One of the BBC's biggest stars Jeremy Paxman has announced he is quitting the flagship current affairs show Newsnight.
Jeremy Paxman has admitted he regrets not voting at the last election after finding the choice of political parties too "unappetising".
"In one recent election, I decided not to vote, because I thought the choice so unappetising," the 63-year-old told the Radio Times.
"By the time the polls had closed and it was too late to take part, I was feeling really uncomfortable: the person who chooses not to vote - cannot even be bothered to write 'none of the above' on a ballot paper - disqualifies himself from passing any comment at all."
The broadcaster recently questioned Russell Brand as to why the public "should be arsed to listen to his point of view", after the comedian revealed he had never voted because of the "lies treachery and deceit of the political class" during an interview which became a YouTube sensation last month.
Newsnight host Jeremy Paxman has admitted he considered quitting the show after a scandal which saw an investigation into Jimmy Savile's sex crimes dropped and a separate story led to Lord McAlpine being wrongly accused of child abuse.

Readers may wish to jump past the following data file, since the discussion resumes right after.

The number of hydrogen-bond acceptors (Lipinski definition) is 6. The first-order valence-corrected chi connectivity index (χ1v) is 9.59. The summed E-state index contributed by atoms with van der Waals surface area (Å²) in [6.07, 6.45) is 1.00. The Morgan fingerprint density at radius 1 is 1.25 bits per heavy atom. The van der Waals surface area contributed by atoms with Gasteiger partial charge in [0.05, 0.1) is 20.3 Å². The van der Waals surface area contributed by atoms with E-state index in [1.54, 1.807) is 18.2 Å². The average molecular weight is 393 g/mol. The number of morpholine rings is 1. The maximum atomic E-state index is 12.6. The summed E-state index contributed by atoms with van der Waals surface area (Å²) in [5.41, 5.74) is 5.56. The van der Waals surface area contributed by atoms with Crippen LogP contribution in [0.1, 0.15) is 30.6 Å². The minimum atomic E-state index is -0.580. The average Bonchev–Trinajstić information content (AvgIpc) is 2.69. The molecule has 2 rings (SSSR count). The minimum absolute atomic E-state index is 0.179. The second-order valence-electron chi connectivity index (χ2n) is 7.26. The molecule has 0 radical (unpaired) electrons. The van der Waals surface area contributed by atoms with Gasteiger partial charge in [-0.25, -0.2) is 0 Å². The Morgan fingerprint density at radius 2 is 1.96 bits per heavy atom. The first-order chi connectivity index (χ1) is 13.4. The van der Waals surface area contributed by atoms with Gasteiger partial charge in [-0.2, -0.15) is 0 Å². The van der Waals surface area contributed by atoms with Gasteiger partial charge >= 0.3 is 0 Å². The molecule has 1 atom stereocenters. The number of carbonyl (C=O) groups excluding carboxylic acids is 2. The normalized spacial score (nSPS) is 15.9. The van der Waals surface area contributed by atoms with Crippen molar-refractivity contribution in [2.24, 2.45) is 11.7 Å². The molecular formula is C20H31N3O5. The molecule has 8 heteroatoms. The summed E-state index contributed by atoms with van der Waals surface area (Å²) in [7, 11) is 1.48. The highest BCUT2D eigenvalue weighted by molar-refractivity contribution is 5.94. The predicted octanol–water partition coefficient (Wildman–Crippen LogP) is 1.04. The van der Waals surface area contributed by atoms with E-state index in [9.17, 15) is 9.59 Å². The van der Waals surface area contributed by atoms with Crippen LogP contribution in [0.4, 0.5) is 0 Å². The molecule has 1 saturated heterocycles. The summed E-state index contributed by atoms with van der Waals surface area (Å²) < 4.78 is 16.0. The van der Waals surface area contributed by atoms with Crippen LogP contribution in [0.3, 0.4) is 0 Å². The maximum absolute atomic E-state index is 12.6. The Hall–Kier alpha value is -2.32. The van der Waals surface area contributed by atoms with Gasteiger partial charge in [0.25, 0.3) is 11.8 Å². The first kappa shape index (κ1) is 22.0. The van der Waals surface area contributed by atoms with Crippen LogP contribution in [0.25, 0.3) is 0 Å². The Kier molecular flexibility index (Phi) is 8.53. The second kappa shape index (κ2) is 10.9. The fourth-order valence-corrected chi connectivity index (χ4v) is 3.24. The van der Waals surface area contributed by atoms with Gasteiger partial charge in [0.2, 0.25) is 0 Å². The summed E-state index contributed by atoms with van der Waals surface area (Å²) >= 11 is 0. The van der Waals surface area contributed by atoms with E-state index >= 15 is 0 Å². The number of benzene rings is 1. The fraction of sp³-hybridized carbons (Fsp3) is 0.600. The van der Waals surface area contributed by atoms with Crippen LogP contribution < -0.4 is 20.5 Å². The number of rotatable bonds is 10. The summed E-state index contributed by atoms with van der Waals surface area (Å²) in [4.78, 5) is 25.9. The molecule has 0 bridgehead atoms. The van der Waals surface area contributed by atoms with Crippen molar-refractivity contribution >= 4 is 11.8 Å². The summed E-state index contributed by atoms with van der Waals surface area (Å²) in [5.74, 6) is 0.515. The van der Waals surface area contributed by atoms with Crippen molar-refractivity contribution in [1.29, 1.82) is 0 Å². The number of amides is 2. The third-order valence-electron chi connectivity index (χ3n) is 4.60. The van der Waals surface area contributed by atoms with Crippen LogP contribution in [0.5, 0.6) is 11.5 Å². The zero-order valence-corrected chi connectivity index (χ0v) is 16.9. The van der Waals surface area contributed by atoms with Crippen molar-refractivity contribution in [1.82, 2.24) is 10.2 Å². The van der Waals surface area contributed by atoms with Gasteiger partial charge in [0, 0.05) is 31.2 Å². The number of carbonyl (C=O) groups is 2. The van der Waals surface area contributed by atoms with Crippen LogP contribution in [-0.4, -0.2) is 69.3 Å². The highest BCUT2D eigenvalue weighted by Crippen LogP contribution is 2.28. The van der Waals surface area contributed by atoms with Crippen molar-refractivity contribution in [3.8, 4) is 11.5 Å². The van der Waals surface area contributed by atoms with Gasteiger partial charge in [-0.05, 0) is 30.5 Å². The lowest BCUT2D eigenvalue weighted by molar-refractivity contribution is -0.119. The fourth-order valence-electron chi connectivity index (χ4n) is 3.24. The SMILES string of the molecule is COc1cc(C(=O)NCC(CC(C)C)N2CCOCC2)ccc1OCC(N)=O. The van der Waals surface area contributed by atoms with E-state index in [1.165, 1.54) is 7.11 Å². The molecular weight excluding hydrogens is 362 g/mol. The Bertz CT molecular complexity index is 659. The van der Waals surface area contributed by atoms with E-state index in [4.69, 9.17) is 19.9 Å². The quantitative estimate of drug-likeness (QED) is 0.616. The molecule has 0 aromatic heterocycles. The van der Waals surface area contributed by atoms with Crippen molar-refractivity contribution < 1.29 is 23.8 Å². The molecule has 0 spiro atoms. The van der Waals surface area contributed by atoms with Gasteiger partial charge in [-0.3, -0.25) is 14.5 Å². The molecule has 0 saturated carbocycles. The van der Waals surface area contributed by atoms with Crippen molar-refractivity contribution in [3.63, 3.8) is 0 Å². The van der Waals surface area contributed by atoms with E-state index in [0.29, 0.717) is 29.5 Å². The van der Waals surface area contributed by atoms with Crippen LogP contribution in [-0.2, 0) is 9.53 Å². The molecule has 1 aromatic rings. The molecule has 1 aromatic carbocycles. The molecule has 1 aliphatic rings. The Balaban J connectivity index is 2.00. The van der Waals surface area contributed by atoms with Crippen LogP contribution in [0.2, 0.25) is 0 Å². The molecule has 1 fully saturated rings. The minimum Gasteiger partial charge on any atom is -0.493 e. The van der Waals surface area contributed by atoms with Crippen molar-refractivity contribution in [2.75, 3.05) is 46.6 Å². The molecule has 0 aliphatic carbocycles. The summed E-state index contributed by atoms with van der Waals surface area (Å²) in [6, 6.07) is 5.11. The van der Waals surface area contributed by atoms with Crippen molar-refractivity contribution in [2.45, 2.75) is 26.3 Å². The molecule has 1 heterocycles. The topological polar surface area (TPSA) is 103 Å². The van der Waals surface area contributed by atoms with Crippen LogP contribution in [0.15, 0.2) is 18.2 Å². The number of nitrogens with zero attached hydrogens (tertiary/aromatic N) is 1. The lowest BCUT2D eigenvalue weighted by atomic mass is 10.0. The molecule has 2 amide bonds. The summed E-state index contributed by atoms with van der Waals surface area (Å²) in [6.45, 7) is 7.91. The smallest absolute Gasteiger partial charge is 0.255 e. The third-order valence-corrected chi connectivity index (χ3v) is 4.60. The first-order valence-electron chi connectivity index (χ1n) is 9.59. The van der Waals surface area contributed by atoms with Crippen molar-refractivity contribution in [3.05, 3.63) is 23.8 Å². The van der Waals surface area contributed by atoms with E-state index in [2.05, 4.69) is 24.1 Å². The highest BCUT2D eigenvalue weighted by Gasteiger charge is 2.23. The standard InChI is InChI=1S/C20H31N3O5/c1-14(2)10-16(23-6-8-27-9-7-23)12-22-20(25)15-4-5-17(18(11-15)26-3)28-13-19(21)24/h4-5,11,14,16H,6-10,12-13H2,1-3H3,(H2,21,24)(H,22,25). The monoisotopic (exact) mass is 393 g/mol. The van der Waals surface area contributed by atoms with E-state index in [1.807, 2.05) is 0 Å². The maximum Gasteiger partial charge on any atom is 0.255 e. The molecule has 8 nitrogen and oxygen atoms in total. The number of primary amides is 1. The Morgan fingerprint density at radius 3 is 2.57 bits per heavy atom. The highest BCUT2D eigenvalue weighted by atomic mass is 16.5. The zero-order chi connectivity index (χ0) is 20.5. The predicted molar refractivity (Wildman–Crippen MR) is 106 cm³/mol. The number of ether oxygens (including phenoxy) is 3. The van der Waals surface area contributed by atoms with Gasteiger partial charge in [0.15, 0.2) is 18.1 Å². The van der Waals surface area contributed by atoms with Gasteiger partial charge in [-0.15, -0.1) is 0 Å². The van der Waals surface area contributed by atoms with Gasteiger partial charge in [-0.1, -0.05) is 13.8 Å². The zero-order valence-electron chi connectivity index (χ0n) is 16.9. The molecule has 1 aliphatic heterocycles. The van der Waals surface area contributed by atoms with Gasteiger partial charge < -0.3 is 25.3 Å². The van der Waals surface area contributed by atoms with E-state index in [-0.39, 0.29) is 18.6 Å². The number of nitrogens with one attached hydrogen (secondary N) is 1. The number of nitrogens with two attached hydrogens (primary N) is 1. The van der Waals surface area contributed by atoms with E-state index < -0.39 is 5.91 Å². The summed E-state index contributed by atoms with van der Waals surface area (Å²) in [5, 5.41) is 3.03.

He told Richard Bacon's Five Live Show that he was still enjoying presenting the BBC2 current affairs flagship show but admitted it had been damaged by what happened.
Asked if he considered quitting, he said: "I thought about it of course but in the end I decided that you know these were...there were several bad decisions, they were individual bad decisions and I felt that loyalty commanded that you stayed or I stay."
He also said senior figures at the BBC Trust - the corporation's governing body - proposed dropping the show.
The former editor of the Daily Mirror has hit out at Newsnight presenter Jeremy Paxman after his testimony before the Leveson Inquiry today. Mr Paxman alleged that Mr Morgan told him how to hack phone messages during a dinner party in 2003.
The presenter of Newsnight Jeremy Paxman recently finished giving evidence to the Leveson Inquiry. Among his evidence was the claim that the formerDaily Mirror editor Piers Morgan explained how to hack into people's voicemail during in dinner party in September 2002. He said: